By LA Weekly
By Henry Rollins
By Weekly Photographers
By Shea Serrano
By Nate "Igor" Smith
By Dan Weiss
By Erica E. Phillips
By Kai Flanders
KITTEN SPARKLES, JUSTICE YELDHAM AND THE DYNAMIC RIBBON DEVICE, DAVE PHILLIPS, LETICIA CASTANEDA
at Il Corral, April 11.
Leticia Castaneda’s mumbled meditations are an absent echo over slushy loop waves mixed by David Kendall, then she enters — dark eyes, wild teeth, black clothes and hair — and kicks over a cylindrical metal totem, clang. She addresses the cement floor, breathing heavily: "This thing is so small, but it controls my life." "I talk real loud to myself, no one else." Her howls resonate in your head and stay. Too real.
In the ’80s, Zuricher Dave Phillips helped create a noise tradition. He perpetuates it, screening de rigueur animal-torture footage and "provocative" slogans ("NORMAL," "MORAL") while generating ear-bleed gunfire, explosions and hisses. It’s painful and, except for some sound textures, boring. Bolles, aside after: "People are mean."
Justice Yeldham is a small, stocky Australian self-torturer. He drips great blobs of illuminated goo into his mouth, then gradually expels it onto a plate of glass he squash-jerks against his face. As he lurches dangerously about, you can see his distorted face through the glass, which has a contact mike stuck to it. Yeldham vocalizes against the glass, manipulating the sounds with an array of effects devices belted around his waist. The sounds careen unpredictably and truthfully, interrupted a few times when Yeldham gets unplugged. He breaks the glass, cuts his mouth with it and kisses the blood around. It’s a satisfying performance. Finished, he says (with some difficulty) that he’s got 45s for sale, and he’ll smear his blood on them if you like. I wish I’d bought one.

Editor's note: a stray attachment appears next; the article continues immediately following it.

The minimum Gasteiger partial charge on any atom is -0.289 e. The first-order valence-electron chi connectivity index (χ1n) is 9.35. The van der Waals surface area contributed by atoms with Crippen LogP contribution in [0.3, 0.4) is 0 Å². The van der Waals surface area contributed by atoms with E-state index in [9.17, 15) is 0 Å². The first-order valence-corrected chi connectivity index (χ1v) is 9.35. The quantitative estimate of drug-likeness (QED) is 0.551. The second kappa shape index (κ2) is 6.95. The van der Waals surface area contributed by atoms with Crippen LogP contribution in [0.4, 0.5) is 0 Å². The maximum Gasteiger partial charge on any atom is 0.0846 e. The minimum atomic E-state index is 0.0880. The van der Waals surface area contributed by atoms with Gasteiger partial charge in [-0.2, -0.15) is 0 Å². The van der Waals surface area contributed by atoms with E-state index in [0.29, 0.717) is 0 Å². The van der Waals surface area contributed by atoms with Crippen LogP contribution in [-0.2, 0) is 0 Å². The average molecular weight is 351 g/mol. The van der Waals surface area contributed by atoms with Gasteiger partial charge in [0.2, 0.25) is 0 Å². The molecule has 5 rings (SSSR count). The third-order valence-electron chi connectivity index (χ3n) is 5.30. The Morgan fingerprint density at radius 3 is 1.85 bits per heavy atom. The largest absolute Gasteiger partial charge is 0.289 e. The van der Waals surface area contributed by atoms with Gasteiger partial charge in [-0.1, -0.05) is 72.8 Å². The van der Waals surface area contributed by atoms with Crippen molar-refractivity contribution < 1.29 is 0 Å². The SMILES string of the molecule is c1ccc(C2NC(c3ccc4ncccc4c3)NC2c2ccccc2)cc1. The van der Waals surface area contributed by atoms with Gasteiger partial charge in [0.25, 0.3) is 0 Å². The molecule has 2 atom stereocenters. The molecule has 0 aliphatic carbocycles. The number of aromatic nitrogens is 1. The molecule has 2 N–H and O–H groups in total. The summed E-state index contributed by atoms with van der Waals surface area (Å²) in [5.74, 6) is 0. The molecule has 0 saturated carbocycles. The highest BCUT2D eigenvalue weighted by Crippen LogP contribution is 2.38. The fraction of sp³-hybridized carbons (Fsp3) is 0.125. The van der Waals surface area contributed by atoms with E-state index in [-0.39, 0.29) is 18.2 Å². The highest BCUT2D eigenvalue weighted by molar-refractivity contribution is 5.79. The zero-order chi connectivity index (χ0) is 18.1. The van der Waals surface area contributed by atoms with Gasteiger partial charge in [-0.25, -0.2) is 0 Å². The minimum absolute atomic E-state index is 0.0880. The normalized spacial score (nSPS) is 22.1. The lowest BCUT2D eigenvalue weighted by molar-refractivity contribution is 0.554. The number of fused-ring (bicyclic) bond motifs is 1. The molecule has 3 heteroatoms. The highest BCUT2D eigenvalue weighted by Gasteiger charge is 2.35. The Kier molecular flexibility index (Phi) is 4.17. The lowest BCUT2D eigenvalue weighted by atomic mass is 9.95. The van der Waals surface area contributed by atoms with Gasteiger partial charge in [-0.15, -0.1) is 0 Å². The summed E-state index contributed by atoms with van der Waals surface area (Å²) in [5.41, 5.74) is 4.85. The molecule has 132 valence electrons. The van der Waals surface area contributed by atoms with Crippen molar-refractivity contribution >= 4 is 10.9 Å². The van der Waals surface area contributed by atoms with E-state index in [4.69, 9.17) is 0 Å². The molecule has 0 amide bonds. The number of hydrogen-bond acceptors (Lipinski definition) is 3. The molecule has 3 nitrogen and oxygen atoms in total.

Between segments, everybody’s out on the cool night sidewalk, smoking and talking. Yeldham is slouched alone on the curb, exhausted. Bolles comes out, announces, "If you’ve got psychedelics, you should do them now."
Kitten Sparkles is the audiovisual project of the wizened mini-magician Bolles (tonight sporting a cartoony elephant mask) and the quiet, stooping loopmaster Joseph Hammer. The room is dark. Hammer expresses most of the soundcraft — roaring, supportive cycles. Bolles, meanwhile, aims a light strobe into individual audience members’ eyes till everyone’s blinded; no way you can keep your eyes open. Behind your lids, you discover ever-changing patterns of streaks and symmetries, octagons breaking into coherent subcomponents and swirling down a geometric drain, a hole in the center of reality, white like death. Simple but effective, this mode takes you to authentically new places, and it’s different for each subject. Adjusting the setup beforehand, Bolles describes his own auditory reaction: "This music frees me, I can hear anything in it. It’s like downloads forever in my mind."
You won’t find this stuff at the Knitting Factory.